Other times it’s not so well hidden; sometimes there’s not even an attempt to hide the offending guest below the seat. Maybe this is the worst type of all. It’s the obvious sexual immorality, the idolatry, the slander, the gossip, the greed, the physical and chemical abuse, the unchecked desires, the consumerism, and the preoccupation with selfish gain. Need I continue?

Neither the bearer of such carcasses, nor those sitting nearby, nor the orator in the pulpit cares enough to do anything about it, to even say a word. “They are here aren’t they? And isn’t that good enough; isn’t that the goal; isn’t that what’s most important?” The seat is occupied and the more seats occupied the better job we’re doing filling seats! What does it matter what they dragged in and plopped down below the surface!

Look the other way; no empty seats is the objective here. It’s all about the numbers. It’s the seeker friendly church, and God needs us to compromise in order to find seekers. Evangelism is so much easier when you ignore the sin. So, don’t say a word, the refuse under the seat is fine, as long as they keep coming.

2022-09-02 | Deuteronomy 16-21 | Impersonating a Christian

Weekly Scriptures | Sermon Notes | Impact Discipleship Video

2022-09-02 | Deuteronomy 16-21 | Impersonating a ChristianIt can be very funny to watch a talented comedian do impersonations. They are skilled at capturing the essence of someone who most people would recognize. They accentuate their mannerisms, facial expressions, voice, body language and talk about subjects this famous person is known for. They truly capture the outer expression of a person’s character. It might be said that imitation is a great compliment. Of course, this is true if it is all done in clean fun, as the Bible warns us against course jesting.

.Yet, it is far from funny and rather offensive, even dangerous, when we find someone impersonating a Christian. What does that even look like? Too often, you cannot easily identify such “comedians” simply by their mannerisms, facial expressions, voice, body language or the subjects they talk about. Those all appear authentic. But it’s their inner character that ultimately exposes them. Out in the open they appear as Christians, but in the secret place of the heart they are just frauds.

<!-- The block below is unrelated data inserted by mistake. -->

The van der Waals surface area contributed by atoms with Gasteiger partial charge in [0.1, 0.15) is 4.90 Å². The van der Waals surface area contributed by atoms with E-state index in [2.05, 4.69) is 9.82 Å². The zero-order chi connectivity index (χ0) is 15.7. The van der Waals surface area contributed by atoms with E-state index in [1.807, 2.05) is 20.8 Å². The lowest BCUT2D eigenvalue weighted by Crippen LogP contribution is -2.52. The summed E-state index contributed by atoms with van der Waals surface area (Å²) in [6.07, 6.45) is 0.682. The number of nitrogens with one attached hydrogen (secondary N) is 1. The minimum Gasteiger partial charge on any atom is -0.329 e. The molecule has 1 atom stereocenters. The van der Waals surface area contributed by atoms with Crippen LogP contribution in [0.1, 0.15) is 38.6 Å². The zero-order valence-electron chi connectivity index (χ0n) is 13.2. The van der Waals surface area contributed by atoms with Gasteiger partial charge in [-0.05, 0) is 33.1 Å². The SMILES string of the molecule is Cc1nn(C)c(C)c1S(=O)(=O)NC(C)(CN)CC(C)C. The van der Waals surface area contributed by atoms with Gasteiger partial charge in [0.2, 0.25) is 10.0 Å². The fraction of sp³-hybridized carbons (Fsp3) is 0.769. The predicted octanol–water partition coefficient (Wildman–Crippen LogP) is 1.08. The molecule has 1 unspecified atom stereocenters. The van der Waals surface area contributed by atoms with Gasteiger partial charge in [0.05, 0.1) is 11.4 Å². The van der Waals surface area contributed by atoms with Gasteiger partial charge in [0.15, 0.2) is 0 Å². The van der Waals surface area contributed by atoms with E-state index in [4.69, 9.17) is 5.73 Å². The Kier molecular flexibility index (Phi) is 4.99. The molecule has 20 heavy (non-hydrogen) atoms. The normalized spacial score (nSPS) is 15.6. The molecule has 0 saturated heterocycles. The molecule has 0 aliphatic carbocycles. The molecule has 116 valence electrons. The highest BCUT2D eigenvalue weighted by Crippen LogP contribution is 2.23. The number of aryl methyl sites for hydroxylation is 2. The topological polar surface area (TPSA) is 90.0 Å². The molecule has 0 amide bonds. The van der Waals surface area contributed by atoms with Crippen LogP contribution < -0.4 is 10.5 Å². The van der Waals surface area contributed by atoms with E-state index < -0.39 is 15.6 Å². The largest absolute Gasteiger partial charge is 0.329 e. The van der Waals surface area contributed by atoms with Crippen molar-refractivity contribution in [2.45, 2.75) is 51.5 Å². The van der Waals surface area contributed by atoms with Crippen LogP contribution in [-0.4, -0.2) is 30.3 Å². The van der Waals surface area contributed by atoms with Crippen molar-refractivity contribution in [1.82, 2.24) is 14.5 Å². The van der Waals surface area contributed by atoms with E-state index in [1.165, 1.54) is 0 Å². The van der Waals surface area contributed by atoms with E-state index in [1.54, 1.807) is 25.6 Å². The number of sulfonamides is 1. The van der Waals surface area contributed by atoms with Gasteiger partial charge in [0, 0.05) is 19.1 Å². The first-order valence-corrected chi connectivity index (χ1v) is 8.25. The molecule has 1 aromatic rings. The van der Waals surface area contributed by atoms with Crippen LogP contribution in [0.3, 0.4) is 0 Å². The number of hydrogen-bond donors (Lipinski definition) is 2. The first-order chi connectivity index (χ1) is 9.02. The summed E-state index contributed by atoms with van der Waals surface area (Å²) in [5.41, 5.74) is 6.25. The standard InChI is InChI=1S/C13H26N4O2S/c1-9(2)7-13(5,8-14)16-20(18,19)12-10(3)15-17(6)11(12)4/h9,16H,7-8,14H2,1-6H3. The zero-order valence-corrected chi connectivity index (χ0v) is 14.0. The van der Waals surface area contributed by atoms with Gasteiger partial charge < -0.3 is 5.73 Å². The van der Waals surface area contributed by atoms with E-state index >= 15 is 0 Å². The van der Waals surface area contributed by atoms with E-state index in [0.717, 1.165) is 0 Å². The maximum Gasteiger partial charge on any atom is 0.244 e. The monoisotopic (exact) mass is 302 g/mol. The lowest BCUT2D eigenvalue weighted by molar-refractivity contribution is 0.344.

I’d invite you to use a few key parameters and see if you can spot them. They are much more popular than you might think; they are actually everywhere, lurking just below the surface. They love their idols. You’ll notice what’s most important to them on the inside by what gains most of their time, attention, and resources. Another key giveaway is effort. It takes a lot of effort to be accomplished at anything; and you will recognize counterfeits by their cheep imitations; they simply never put God first, never give Him their best of anything. Something else is always more important than God. And we all know that actions speak louder than words, so if you keenly observe what people are doing, you will know. In this high tech world in which we live, virtual reality and social media have become major brands of entertainment. Strap on the headset and dive into a wondrous and expansive fake world.

Fabricate any persona you desire and propagate it on your channels, feeds and posts. People have become experts at fake! Practice your fake Christianity in that world and no one will care; no one gets hurt. But, when you take off the blinders and step back into reality, you will get exposed. The divinely inspired words of the Bible insure you will have no plausible deniability if you say one thing and do another. It’s there in plain sight, so you do not turn aside from God’s ways to the right or to the left. “Catch Me If You Can” was a movie released in 2002 in which the main character successfully performs all sorts of cons. He convinces everyone that he is someone else, someone he’s not. He is a great impersonator, an imposter. It seems like an exciting ride all along, but deep inside he is actually tormented by his true identity. In the end, all his pretense is exposed anyway. You can’t hide the truth forever! Is that you? Others may not have noticed yet, but deep down inside, you know! Are you impersonating a Christian?